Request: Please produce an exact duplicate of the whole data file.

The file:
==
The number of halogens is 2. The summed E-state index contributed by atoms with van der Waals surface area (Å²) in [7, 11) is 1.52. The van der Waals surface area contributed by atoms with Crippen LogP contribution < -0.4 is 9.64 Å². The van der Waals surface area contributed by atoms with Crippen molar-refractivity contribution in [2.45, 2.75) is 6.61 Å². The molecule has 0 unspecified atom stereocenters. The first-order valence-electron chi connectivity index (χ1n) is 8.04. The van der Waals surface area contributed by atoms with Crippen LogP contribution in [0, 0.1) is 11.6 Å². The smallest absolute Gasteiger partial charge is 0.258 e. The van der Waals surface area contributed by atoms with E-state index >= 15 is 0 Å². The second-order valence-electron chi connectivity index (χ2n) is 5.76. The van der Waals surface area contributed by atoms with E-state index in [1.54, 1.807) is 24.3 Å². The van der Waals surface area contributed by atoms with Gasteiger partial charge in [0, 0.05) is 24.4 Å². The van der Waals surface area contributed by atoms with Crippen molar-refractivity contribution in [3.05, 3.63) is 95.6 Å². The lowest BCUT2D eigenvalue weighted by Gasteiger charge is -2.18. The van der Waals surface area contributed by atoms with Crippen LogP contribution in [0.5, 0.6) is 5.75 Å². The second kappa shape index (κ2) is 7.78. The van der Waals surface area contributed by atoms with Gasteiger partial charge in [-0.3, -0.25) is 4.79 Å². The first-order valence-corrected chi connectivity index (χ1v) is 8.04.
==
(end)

The number of halogens is 2. The summed E-state index contributed by atoms with van der Waals surface area (Å²) in [7, 11) is 1.52. The van der Waals surface area contributed by atoms with Crippen LogP contribution < -0.4 is 9.64 Å². The van der Waals surface area contributed by atoms with Crippen molar-refractivity contribution in [2.45, 2.75) is 6.61 Å². The molecule has 0 unspecified atom stereocenters. The first-order valence-electron chi connectivity index (χ1n) is 8.04. The van der Waals surface area contributed by atoms with Crippen LogP contribution in [0, 0.1) is 11.6 Å². The smallest absolute Gasteiger partial charge is 0.258 e. The van der Waals surface area contributed by atoms with E-state index >= 15 is 0 Å². The second-order valence-electron chi connectivity index (χ2n) is 5.76. The van der Waals surface area contributed by atoms with E-state index in [1.54, 1.807) is 24.3 Å². The van der Waals surface area contributed by atoms with Gasteiger partial charge in [0, 0.05) is 24.4 Å². The van der Waals surface area contributed by atoms with Crippen molar-refractivity contribution in [3.05, 3.63) is 95.6 Å². The lowest BCUT2D eigenvalue weighted by Gasteiger charge is -2.18. The van der Waals surface area contributed by atoms with Crippen LogP contribution in [0.5, 0.6) is 5.75 Å². The second kappa shape index (κ2) is 7.78. The van der Waals surface area contributed by atoms with Gasteiger partial charge in [-0.3, -0.25) is 4.79 Å². The first-order valence-corrected chi connectivity index (χ1v) is 8.04.